An Experimental Study of Non-Equilibrium CO2-Oil Interactions
- Mahmood Reza Yassin (University of Alberta) | Ali Habibi (University of Alberta) | Sara Eghbali (University of Alberta) | Ashkan Zolfaghari (University of Alberta) | Hassan Dehghanpour (University of Alberta)
- Document ID
- Society of Petroleum Engineers
- SPE Annual Technical Conference and Exhibition, 9-11 October, San Antonio, Texas, USA
- Publication Date
- Document Type
- Conference Paper
- 2017. Society of Petroleum Engineers
- Oil Swelling, CO2 EOR, CO2 Oil Interactions, Tight Oil Extraction, Natural Convection
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- 156 since 2007
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In this study, we use a custom-designed visual cell to investigate non-equilibrium CO2/oil interactions under high-pressure and high-temperature conditions. We visualize the CO2/oil interface and measure visual cell's pressure over time. We perform 5 sets of visualization test. The first three tests aim at investigating interactions of gaseous (g), liquid (l), and supercritical (sc) CO2 with the Montney oil. In the fourth test, in order to visualize the interactions at the bulk oil phase, we replace the opaque Montney oil with a translucent Duvernay light oil (LO). Finally, we conduct N2(sc)-Oil test to compare the results with those of CO2-Oil tests.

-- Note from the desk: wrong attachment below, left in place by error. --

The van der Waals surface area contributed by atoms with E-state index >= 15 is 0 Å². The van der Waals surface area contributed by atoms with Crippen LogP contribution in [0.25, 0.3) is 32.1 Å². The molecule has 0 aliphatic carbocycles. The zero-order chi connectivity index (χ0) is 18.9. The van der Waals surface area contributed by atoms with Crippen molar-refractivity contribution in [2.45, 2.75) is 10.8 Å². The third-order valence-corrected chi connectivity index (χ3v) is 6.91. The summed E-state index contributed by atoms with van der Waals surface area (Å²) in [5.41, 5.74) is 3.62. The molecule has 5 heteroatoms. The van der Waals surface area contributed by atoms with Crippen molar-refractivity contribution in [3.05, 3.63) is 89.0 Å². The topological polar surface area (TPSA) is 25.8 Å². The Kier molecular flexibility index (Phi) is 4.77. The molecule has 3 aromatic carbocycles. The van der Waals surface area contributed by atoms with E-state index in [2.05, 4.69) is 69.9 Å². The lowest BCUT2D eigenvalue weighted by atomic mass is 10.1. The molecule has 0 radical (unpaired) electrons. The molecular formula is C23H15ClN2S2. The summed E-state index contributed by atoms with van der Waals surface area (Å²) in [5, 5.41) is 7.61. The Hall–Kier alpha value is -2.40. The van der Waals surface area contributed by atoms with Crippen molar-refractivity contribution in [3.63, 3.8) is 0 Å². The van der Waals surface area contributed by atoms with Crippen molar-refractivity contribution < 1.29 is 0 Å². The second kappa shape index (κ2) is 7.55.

Results of the first three tests show that oil immediately expands upon injection of CO2 into the visual cell. CO2(sc) leads to the maximum oil expansion followed by CO2l and CO2(g). Furthermore, the rate of oil expansion in CO2(sc)-Oil test is higher than that in CO2(l)-Oil and CO2(g)-Oil tests. We also observe extracting and condensing flows at the CO2(l)-Oil and CO2(sc)-Oil interfaces. Moreover, we observe density-driven fingers inside the LO phase due to the local increase in the density of LO. We do not observe neither extracting/condensing flows nor density-driven mixing for N2(sc)-Oil and CO2(g)-Oil tests, explaining low expansion of oil in these tests. The results suggest that the combination of density-driven natural mixing and extracting/condensing flows enhance CO2(sc) dissolution into the oil phase, leading to fast oil expansion after CO2(sc) injection into the visual cell.
|File Size||1 MB||Number of Pages||21|
Available from: http://webbook.nist.gov/chemistry/fluid/.
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